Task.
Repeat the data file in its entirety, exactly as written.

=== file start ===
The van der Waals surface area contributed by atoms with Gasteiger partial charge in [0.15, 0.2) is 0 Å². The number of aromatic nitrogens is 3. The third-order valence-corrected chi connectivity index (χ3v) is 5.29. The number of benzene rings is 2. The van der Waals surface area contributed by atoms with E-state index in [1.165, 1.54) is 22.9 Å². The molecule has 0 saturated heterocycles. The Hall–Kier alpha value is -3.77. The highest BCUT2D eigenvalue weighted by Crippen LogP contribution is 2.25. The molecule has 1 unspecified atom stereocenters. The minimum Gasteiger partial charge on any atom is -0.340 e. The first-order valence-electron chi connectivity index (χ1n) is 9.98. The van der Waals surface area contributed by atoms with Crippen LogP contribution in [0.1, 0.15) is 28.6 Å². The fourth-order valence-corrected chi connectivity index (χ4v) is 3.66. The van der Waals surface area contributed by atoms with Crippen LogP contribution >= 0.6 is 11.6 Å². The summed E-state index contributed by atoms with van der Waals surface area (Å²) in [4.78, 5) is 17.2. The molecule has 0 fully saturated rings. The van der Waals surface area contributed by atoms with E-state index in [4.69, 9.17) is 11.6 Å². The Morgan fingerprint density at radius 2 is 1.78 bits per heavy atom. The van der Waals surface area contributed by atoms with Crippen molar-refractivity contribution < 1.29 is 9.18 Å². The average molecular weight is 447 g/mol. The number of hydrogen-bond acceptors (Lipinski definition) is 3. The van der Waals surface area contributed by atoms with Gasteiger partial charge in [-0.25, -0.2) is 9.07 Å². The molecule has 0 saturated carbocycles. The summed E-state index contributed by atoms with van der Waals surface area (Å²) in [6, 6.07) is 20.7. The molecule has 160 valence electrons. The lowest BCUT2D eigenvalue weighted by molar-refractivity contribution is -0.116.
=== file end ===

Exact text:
The van der Waals surface area contributed by atoms with Gasteiger partial charge in [0.15, 0.2) is 0 Å². The number of aromatic nitrogens is 3. The third-order valence-corrected chi connectivity index (χ3v) is 5.29. The number of benzene rings is 2. The van der Waals surface area contributed by atoms with E-state index in [1.165, 1.54) is 22.9 Å². The molecule has 0 saturated heterocycles. The Hall–Kier alpha value is -3.77. The highest BCUT2D eigenvalue weighted by Crippen LogP contribution is 2.25. The molecule has 1 unspecified atom stereocenters. The minimum Gasteiger partial charge on any atom is -0.340 e. The first-order valence-electron chi connectivity index (χ1n) is 9.98. The van der Waals surface area contributed by atoms with Crippen LogP contribution in [0.1, 0.15) is 28.6 Å². The fourth-order valence-corrected chi connectivity index (χ4v) is 3.66. The van der Waals surface area contributed by atoms with Crippen LogP contribution >= 0.6 is 11.6 Å². The summed E-state index contributed by atoms with van der Waals surface area (Å²) in [4.78, 5) is 17.2. The molecule has 0 fully saturated rings. The van der Waals surface area contributed by atoms with E-state index in [4.69, 9.17) is 11.6 Å². The Morgan fingerprint density at radius 2 is 1.78 bits per heavy atom. The van der Waals surface area contributed by atoms with Crippen molar-refractivity contribution < 1.29 is 9.18 Å². The average molecular weight is 447 g/mol. The number of hydrogen-bond acceptors (Lipinski definition) is 3. The van der Waals surface area contributed by atoms with Gasteiger partial charge in [-0.25, -0.2) is 9.07 Å². The molecule has 0 saturated carbocycles. The summed E-state index contributed by atoms with van der Waals surface area (Å²) in [6, 6.07) is 20.7. The molecule has 160 valence electrons. The lowest BCUT2D eigenvalue weighted by molar-refractivity contribution is -0.116.